Genomics, evolution, and health: comparisons of avian flu genomes.

An article by Steven Sternberg and colleagues is set to appear in the May issue of the journal Emerging Infectious Diseases. In it, the authors describe the results of complete genome sequence comparisons for 36 recent isolates of the avian flu virus (influenza H5N1). Their results “clearly depict the lineages now infecting wild and domestic birds in Europe and Africa and show the relationships among these isolates and other strains affecting both birds and humans”. More specifically,

The isolates fall into 3 distinct lineages, 1 of which contains all known non-Asian isolates. This new Euro-African lineage, which was the cause of several recent (2006) fatal human infections in Egypt and Iraq, has been introduced at least 3 times into the European-African region and has split into 3 distinct, independently evolving sublineages.

Figure 1. Phylogenetic tree of hemagglutinin (HA) segments from 36 avian influenza samples. A 2001 strain (A/duck/Anyang/AVL-1/2001) is used as an outgroup at top. Clade V1 comprises the 5 Vietnamese isolates at the bottom of the tree, and clade V2 comprises the 9 Vietnamese isolates near the top of the tree. The European-Middle Eastern-African (EMA) clade contains the remaining 22 isolates sequenced in this study; the 3 subclades are indicated by red, blue, and purple lines. The reassortant strain, A/chicken/Nigeria/1047–62/2006, is highlighted in red.

This is a study in phylogenetics — that is, it reconstructs evolutionary relationships among viral strains using the same tools that many evolutionary biologists use to study the relationships among species. It is well known that viruses evolve very rapidly, and tracking their their past changes contributes to the ability to predict future ones. As the authors conclude,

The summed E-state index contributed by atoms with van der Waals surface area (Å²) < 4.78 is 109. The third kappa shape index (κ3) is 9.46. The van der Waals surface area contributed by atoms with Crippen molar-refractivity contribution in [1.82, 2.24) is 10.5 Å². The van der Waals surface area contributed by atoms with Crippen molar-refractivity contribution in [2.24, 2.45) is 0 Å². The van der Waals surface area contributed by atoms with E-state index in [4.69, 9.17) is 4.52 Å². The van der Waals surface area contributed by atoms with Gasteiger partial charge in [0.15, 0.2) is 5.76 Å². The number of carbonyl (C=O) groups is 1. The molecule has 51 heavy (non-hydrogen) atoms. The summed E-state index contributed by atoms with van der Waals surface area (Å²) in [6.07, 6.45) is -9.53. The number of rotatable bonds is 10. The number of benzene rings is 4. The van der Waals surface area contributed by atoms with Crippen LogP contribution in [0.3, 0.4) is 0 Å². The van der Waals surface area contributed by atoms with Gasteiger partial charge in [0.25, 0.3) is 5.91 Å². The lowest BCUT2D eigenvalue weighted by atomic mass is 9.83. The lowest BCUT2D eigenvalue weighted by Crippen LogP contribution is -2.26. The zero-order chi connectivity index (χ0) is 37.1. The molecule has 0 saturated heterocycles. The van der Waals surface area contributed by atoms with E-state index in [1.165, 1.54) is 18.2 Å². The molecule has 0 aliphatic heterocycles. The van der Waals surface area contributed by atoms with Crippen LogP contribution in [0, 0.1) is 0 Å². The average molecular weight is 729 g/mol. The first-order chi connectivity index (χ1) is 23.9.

These findings show how whole-genome analysis of influenza (H5N1) viruses is instrumental to the better understanding of the evolution and epidemiology of this infection, which is now present in the 3 continents that contain most of the world’s population. This and related analyses, facilitated by global initiatives on sharing influenza data, will help us understand the dynamics of infection between wild and domesticated bird populations, which in turn should promote the development of control and prevention strategies.

Evolution is not something that only happened to the myriad fossil specimens housed in museum drawers, and evolutionary biology is not merely relevant to academics tucked away in research labs. Evolution is both an ongoing process and an active and exciting area of research. More than ever, an understanding of the processes involved is relevant to the well-being of people from all regions of the world.